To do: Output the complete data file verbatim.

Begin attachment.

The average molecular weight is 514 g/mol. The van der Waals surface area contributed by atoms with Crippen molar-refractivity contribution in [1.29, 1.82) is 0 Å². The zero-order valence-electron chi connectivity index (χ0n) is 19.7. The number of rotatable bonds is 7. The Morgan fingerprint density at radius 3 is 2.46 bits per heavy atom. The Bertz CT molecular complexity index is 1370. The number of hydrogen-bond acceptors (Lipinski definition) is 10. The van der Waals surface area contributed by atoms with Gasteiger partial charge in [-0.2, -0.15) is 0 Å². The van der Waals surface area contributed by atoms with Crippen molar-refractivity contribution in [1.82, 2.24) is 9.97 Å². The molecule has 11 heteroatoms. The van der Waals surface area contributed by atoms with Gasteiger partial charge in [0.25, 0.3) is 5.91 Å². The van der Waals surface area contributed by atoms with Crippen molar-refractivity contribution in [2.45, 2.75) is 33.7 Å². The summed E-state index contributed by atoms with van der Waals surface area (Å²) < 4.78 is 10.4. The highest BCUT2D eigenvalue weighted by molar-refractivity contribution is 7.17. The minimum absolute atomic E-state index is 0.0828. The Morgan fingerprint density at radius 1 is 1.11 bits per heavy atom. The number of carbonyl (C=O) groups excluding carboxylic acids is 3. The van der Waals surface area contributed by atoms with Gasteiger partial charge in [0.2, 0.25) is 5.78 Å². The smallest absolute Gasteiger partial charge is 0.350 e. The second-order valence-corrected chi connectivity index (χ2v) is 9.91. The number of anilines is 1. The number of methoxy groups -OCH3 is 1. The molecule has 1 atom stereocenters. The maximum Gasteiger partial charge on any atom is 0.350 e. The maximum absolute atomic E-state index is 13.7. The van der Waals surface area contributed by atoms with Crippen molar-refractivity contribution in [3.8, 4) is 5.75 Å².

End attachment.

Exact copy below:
The average molecular weight is 514 g/mol. The van der Waals surface area contributed by atoms with Crippen molar-refractivity contribution in [1.29, 1.82) is 0 Å². The zero-order valence-electron chi connectivity index (χ0n) is 19.7. The number of rotatable bonds is 7. The Morgan fingerprint density at radius 3 is 2.46 bits per heavy atom. The Bertz CT molecular complexity index is 1370. The number of hydrogen-bond acceptors (Lipinski definition) is 10. The van der Waals surface area contributed by atoms with Gasteiger partial charge in [-0.2, -0.15) is 0 Å². The van der Waals surface area contributed by atoms with Crippen molar-refractivity contribution in [1.82, 2.24) is 9.97 Å². The molecule has 11 heteroatoms. The van der Waals surface area contributed by atoms with Gasteiger partial charge in [0.25, 0.3) is 5.91 Å². The van der Waals surface area contributed by atoms with Crippen molar-refractivity contribution in [2.45, 2.75) is 33.7 Å². The summed E-state index contributed by atoms with van der Waals surface area (Å²) < 4.78 is 10.4. The highest BCUT2D eigenvalue weighted by molar-refractivity contribution is 7.17. The minimum absolute atomic E-state index is 0.0828. The Morgan fingerprint density at radius 1 is 1.11 bits per heavy atom. The number of carbonyl (C=O) groups excluding carboxylic acids is 3. The van der Waals surface area contributed by atoms with Gasteiger partial charge in [0.2, 0.25) is 5.78 Å². The smallest absolute Gasteiger partial charge is 0.350 e. The second-order valence-corrected chi connectivity index (χ2v) is 9.91. The number of anilines is 1. The number of methoxy groups -OCH3 is 1. The molecule has 1 atom stereocenters. The maximum Gasteiger partial charge on any atom is 0.350 e. The maximum absolute atomic E-state index is 13.7. The van der Waals surface area contributed by atoms with Crippen molar-refractivity contribution in [3.8, 4) is 5.75 Å².